What are halogen headlights and how do they work?

Halogen headlights are a more traditional choice for car headlights, but you do still find them in many new car models. This article from Auto Express explains what halogen headlights are and how they work and looks at some of the pros and cons of these lights.

Halogen headlights are named after a group of elements (the halogens) which are used inside them. In a bulb, the primary function of a halogen gas is to extend the life of the tungsten filament – but more on that later.  

They aren’t just popular in the automotive world, however, as they have been used in homes and street lamps for over half a century. That said, non-directional household halogen light bulbs are now banned in the EU due to their poor energy efficiency when compared to LED bulbs.

More about headlights?

There are some different options when it comes to car headlights, although it does depend on the type of car you have.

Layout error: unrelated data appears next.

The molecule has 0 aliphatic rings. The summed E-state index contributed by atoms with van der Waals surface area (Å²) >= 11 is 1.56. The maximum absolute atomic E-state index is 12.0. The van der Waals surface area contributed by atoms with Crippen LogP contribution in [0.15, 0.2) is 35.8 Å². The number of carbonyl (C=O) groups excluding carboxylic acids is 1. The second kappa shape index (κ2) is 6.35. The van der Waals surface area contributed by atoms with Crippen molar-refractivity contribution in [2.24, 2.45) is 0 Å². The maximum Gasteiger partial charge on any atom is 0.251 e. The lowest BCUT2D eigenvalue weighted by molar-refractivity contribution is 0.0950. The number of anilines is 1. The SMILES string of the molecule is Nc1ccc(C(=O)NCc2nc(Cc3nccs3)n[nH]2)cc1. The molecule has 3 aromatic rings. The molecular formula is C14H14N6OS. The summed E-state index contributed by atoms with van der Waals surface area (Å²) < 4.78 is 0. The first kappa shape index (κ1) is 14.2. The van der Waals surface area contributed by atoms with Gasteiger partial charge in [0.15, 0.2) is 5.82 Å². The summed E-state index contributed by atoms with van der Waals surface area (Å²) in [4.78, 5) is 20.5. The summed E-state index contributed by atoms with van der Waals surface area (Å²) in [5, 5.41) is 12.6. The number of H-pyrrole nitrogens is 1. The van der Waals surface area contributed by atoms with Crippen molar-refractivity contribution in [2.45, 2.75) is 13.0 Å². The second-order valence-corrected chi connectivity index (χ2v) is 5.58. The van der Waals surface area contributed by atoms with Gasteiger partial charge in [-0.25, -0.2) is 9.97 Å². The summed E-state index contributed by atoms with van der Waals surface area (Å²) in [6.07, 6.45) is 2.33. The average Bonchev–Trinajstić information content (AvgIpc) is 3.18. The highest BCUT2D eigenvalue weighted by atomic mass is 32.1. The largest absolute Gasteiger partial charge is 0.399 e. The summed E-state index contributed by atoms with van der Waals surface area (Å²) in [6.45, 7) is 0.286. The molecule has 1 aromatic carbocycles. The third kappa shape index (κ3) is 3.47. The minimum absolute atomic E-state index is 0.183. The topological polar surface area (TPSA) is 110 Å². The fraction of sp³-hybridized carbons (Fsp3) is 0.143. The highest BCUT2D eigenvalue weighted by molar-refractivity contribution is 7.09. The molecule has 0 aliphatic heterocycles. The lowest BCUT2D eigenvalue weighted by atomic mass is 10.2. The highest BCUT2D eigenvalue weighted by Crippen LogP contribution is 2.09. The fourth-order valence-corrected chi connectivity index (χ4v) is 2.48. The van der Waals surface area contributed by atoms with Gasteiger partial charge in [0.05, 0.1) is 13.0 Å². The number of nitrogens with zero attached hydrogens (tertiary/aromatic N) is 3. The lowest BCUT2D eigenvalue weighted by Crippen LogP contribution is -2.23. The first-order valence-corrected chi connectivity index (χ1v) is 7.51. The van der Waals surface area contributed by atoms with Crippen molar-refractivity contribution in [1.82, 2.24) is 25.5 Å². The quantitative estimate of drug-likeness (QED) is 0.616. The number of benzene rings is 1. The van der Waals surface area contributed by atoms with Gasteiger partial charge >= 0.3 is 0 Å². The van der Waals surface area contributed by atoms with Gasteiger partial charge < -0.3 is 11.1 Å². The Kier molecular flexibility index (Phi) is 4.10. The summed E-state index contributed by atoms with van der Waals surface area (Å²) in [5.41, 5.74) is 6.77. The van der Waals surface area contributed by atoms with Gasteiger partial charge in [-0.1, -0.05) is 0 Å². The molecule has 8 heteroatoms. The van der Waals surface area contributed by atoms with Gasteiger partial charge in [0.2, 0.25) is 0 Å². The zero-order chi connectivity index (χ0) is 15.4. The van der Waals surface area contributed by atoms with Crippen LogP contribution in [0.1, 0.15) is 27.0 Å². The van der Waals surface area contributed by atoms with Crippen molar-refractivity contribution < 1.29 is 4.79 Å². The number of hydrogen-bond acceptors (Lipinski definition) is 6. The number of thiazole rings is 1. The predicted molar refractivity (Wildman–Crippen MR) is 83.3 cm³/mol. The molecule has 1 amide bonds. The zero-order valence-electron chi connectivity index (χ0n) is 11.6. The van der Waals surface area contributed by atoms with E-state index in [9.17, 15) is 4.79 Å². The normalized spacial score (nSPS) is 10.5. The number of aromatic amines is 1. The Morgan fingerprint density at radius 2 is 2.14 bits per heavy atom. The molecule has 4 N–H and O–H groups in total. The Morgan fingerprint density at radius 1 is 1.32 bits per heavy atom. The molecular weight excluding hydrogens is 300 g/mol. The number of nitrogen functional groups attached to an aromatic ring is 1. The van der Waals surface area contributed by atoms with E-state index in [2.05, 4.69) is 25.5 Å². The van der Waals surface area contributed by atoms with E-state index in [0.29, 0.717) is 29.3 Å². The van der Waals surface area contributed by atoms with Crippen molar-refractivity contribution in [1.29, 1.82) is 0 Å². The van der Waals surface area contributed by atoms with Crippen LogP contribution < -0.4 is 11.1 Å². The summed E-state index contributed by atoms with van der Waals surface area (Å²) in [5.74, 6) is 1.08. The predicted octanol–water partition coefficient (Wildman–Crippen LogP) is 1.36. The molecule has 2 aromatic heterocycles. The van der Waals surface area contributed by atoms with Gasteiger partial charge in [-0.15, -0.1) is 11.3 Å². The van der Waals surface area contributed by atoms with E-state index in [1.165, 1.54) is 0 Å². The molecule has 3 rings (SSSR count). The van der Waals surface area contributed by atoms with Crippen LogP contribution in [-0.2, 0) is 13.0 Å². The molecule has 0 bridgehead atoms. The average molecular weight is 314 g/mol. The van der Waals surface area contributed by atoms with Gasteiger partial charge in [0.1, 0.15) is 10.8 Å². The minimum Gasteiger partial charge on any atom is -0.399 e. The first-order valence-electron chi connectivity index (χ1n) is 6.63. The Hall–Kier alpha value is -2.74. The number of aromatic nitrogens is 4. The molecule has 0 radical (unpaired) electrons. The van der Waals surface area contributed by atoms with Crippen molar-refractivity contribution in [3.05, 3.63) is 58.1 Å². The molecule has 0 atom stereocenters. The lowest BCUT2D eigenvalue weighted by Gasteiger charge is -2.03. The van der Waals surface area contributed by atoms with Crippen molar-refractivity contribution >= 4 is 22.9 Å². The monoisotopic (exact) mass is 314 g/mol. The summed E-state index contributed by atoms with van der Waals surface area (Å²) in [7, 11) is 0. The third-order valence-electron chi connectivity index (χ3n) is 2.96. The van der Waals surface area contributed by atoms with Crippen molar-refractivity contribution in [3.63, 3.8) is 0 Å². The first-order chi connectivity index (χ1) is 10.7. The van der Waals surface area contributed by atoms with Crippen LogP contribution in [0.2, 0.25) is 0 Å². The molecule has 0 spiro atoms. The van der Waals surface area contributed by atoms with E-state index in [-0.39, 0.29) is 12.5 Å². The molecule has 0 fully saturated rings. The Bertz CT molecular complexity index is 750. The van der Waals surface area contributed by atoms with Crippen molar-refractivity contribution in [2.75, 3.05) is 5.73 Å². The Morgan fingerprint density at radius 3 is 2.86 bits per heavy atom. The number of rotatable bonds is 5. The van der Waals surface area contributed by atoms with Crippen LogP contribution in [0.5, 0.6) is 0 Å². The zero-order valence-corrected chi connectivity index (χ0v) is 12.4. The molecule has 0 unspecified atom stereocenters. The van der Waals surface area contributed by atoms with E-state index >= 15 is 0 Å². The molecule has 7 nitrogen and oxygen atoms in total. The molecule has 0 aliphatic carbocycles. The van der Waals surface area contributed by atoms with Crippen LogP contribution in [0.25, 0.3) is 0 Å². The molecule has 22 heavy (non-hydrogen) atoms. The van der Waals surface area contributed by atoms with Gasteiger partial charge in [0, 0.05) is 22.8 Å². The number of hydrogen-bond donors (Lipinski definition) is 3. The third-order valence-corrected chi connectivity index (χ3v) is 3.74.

Find out more about LED headlights

Find out more about Xenon headlights

How do halogen lights work?

Halogens are one of the oldest types of bulbs you would expect to find on a new car sold in the UK. They work in a similar fashion to bulbs you would have seen in houses during the black and white times, meaning they consist of a glass bowl, filament and gas, and when current is passed through the filament it gives off light (and a large amount of heat).

They are called halogens as halogen gas is used to help prevent the tungsten filament being dumped on the glass and blackening the surface of the glass – meaning the bulb stays brighter for longer.

Halogen lights pros and cons


• Cheap

• Easy to replace in the event of failure



• Poor energy efficiency, impacting economy

• Life cycle not as long as LEDs are predicted to last


This article was written by James Wilson from Auto Express and was legally licensed through the NewsCred publisher network. Please direct all licensing questions to legal@newscred.com.

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